When discussing inequalities in our society, the gender gap looms large. It stands as one of the most significant challenges alongside economic disparities. Gender bias affects women in various aspects of their lives, from education to career opportunities, and even health and nutrition.
This often-overlooked aspect of gender inequality profoundly influences nutritional well-being. Gender bias in health and nutrition is a pervasive issue that affects a substantial portion of the world’s population.
Gender bias is the preferential treatment given to one gender over the other. According to a 2020 United Nations report, nearly 90% of people exhibit some form of bias against women, and this bias extends to their nutritional intake.
In many traditional societies, including India, women often compromise their food intake. Male children in the household are provided with more nutritious meals, as they are expected to grow up and support the family. Additionally, societal taboos related to pregnancy and menstruation result in various restrictions on women’s food intake, leading to overall nutritional deficiencies that disproportionately affect women.
Research published in 2016 in the National Library of Medicine revealed that more tribal women in India suffered from undernutrition compared to men. Approximately 13.6% of women experienced severe undernutrition, compared to 9.6% of men. These trends were consistent in overall nutrition levels as well.
Globally, 150 million more women face food insecurity than men, with women in more than two-thirds of countries experiencing greater food insecurity. This glaring discrepancy serves as strong evidence of gender bias in health and nutrition.
Gender bias in health and nutrition is a pressing issue in India, mirroring global trends. It has been identified through various indicators, including BMI index, malnourishment rates, and adult food consumption.
This pattern of female malnutrition and gender bias in health is evident in other metrics too. In India, child mortality is higher among girls than boys, in contrast to the global trend. The consequences of malnutrition are more severe for girls in India, leading to generational undernourishment.
The country has the highest number of undernourished adult women among developing nations. These undernourished women give birth to undernourished children, perpetuating a cycle of malnutrition. Research also indicates that gender bias in health and nutrition begins to manifest in Indian households when boys reach the age of 15.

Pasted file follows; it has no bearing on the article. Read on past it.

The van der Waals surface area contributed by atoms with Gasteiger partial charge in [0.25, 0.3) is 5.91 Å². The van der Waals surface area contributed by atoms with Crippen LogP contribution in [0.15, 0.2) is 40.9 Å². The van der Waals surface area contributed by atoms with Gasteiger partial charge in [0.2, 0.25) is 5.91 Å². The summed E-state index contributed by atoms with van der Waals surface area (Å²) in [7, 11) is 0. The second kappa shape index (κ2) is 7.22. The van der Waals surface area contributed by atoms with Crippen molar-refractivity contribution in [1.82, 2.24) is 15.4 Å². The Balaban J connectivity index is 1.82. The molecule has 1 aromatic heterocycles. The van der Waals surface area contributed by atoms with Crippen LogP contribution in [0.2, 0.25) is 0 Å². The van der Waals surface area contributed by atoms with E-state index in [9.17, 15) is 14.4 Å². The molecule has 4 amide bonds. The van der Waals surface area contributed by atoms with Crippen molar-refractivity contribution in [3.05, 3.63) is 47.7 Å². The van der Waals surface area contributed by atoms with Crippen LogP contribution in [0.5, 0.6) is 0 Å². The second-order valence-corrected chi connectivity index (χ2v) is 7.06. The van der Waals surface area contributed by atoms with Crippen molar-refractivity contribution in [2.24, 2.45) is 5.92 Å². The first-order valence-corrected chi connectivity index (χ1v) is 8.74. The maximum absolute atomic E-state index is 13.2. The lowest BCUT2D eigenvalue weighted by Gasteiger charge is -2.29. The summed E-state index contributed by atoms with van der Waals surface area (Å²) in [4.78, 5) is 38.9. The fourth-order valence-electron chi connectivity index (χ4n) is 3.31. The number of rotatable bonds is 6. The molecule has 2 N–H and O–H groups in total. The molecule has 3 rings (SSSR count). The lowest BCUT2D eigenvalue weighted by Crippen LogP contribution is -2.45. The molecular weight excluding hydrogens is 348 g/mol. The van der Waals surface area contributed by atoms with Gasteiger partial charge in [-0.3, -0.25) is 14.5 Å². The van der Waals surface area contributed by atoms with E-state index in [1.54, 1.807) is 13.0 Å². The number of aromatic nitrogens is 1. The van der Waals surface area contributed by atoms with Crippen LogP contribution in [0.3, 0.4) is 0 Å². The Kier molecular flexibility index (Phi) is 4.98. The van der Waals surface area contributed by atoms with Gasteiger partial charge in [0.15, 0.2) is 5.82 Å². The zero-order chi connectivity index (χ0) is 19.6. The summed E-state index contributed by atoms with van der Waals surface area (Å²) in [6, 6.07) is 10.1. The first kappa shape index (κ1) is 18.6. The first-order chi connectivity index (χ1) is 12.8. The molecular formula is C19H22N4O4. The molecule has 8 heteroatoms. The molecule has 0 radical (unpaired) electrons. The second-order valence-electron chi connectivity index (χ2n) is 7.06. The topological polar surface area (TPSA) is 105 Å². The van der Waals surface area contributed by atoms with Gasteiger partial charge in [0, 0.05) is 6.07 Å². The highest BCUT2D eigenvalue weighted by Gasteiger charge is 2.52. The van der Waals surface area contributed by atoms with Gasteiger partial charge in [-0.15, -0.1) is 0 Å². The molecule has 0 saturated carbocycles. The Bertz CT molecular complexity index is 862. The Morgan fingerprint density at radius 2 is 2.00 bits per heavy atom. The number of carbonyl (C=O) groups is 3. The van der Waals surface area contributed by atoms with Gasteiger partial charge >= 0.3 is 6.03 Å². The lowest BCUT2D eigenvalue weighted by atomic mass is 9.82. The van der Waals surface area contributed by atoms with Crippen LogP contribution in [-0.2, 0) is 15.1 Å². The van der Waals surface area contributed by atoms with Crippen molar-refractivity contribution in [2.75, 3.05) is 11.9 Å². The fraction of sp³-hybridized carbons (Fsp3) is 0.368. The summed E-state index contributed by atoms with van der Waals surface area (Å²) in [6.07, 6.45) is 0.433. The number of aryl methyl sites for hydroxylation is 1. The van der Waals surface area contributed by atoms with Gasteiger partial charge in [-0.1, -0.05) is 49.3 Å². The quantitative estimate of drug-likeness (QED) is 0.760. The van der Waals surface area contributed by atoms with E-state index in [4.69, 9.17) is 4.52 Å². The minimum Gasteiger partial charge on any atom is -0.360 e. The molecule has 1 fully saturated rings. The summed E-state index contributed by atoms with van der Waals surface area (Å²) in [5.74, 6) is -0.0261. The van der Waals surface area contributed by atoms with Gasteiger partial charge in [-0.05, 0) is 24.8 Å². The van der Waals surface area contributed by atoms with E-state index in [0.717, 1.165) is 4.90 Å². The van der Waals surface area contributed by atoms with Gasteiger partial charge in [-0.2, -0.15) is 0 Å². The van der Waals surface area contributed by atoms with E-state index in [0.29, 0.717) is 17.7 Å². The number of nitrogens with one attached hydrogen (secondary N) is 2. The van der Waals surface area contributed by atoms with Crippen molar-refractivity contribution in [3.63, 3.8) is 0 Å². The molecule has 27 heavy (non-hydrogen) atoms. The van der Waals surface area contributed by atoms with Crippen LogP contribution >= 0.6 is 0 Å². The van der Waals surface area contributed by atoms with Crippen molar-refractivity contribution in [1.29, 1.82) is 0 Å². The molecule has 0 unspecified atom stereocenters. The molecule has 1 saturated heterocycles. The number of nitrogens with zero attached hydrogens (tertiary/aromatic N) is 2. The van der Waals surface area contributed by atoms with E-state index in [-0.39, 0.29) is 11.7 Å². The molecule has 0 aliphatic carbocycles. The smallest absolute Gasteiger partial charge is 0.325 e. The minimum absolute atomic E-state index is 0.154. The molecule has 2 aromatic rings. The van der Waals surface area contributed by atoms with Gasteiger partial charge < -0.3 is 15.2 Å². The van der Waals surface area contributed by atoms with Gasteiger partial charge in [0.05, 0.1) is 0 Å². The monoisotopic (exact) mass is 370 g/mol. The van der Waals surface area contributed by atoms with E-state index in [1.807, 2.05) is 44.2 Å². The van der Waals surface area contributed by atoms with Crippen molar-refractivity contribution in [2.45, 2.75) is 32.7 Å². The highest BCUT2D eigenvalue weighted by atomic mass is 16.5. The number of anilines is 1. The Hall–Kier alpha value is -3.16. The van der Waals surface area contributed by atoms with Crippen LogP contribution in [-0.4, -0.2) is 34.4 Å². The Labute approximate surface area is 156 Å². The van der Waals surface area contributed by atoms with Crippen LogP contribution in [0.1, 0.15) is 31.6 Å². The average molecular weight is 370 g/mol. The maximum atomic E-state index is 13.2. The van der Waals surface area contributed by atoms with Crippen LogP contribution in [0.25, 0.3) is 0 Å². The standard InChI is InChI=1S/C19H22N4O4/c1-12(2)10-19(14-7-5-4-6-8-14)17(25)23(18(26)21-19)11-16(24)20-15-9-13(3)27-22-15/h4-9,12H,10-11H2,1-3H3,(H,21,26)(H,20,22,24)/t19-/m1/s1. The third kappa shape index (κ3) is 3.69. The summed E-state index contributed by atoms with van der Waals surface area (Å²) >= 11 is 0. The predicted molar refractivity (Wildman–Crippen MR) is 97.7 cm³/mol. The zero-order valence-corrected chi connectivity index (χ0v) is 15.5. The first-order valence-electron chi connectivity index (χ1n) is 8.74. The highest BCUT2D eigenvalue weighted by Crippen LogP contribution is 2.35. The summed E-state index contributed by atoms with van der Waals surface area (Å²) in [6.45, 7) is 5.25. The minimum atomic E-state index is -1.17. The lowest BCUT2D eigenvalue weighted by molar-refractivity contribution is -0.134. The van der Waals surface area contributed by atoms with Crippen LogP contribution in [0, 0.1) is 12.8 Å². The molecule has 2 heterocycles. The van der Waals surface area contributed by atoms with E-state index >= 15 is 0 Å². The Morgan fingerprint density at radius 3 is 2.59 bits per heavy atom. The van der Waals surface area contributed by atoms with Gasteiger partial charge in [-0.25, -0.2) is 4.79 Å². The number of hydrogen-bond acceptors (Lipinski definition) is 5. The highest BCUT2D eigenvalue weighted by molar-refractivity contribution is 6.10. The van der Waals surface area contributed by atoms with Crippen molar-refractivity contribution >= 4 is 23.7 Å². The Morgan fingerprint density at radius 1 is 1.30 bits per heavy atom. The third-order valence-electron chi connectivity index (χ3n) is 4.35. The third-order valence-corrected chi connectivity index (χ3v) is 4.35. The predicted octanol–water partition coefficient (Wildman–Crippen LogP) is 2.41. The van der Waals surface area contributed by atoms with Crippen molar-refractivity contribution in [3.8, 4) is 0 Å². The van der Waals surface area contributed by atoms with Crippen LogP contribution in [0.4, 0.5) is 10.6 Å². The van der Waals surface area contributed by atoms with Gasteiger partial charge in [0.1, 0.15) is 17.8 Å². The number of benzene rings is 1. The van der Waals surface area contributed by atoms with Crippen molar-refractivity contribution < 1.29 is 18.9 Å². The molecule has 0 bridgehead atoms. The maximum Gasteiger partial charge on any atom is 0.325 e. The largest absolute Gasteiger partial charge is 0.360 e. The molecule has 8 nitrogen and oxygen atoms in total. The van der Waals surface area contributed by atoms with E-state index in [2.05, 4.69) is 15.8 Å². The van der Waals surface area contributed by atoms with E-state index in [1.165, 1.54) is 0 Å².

Women constitute half of the world’s population and have faced gender bias and missed opportunities for centuries. While progress is being made, there is still much work to be done in bridging the gender gap.
The impact of gender bias in health and nutrition extends beyond individual growth and development; it leads to increased mortality and intergenerational undernourishment.
To address this problem, a two-pronged approach is needed. First, raising awareness about the severe consequences of gender bias on women is crucial. Simultaneously, societal taboos related to pregnancy and menstruation must be dismantled. Household biases need to be identified and rectified. It should be understood that women require as much nutrition as men, and even more when they are pregnant.
Additionally, policy-level interventions are essential, both at the national and international levels. Ensuring equal access to nutrition for both genders is a key step towards the overall betterment of society.
This can be achieved through various means, including promoting education for women, fostering entrepreneurship, empowering women, investing in research on the nutrition gap, and more.
Creating inclusive workplaces and livelihood opportunities for women and transgender individuals, along with measures to ensure financial inclusion, economic empowerment, and protection from violence, should be the primary objectives of policies and programs.